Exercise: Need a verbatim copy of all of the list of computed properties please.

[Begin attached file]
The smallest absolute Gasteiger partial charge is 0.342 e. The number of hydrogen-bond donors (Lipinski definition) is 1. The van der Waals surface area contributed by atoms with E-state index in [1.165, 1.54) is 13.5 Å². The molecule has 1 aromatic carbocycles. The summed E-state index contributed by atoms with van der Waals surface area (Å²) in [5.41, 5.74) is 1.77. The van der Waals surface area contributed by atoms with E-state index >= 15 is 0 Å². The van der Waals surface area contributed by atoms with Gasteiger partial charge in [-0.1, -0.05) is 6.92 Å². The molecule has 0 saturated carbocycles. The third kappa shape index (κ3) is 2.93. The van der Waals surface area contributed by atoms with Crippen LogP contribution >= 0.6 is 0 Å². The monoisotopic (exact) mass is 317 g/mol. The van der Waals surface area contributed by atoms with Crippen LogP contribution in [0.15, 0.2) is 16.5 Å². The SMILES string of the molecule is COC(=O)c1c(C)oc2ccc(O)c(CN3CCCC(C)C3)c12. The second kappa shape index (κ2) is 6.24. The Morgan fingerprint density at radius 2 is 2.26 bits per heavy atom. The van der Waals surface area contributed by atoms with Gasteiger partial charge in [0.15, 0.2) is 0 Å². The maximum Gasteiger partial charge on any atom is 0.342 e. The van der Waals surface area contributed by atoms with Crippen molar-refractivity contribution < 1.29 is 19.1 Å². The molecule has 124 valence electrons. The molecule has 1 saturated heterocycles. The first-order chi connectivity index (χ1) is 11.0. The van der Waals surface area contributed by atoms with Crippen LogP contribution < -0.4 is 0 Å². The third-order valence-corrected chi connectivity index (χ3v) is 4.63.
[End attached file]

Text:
The smallest absolute Gasteiger partial charge is 0.342 e. The number of hydrogen-bond donors (Lipinski definition) is 1. The van der Waals surface area contributed by atoms with E-state index in [1.165, 1.54) is 13.5 Å². The molecule has 1 aromatic carbocycles. The summed E-state index contributed by atoms with van der Waals surface area (Å²) in [5.41, 5.74) is 1.77. The van der Waals surface area contributed by atoms with E-state index >= 15 is 0 Å². The van der Waals surface area contributed by atoms with Gasteiger partial charge in [-0.1, -0.05) is 6.92 Å². The molecule has 0 saturated carbocycles. The third kappa shape index (κ3) is 2.93. The van der Waals surface area contributed by atoms with Crippen LogP contribution >= 0.6 is 0 Å². The monoisotopic (exact) mass is 317 g/mol. The van der Waals surface area contributed by atoms with Crippen LogP contribution in [0.15, 0.2) is 16.5 Å². The SMILES string of the molecule is COC(=O)c1c(C)oc2ccc(O)c(CN3CCCC(C)C3)c12. The second kappa shape index (κ2) is 6.24. The Morgan fingerprint density at radius 2 is 2.26 bits per heavy atom. The van der Waals surface area contributed by atoms with Gasteiger partial charge in [0.15, 0.2) is 0 Å². The maximum Gasteiger partial charge on any atom is 0.342 e. The van der Waals surface area contributed by atoms with Crippen molar-refractivity contribution < 1.29 is 19.1 Å². The molecule has 124 valence electrons. The molecule has 1 saturated heterocycles. The first-order chi connectivity index (χ1) is 11.0. The van der Waals surface area contributed by atoms with Crippen LogP contribution < -0.4 is 0 Å². The third-order valence-corrected chi connectivity index (χ3v) is 4.63.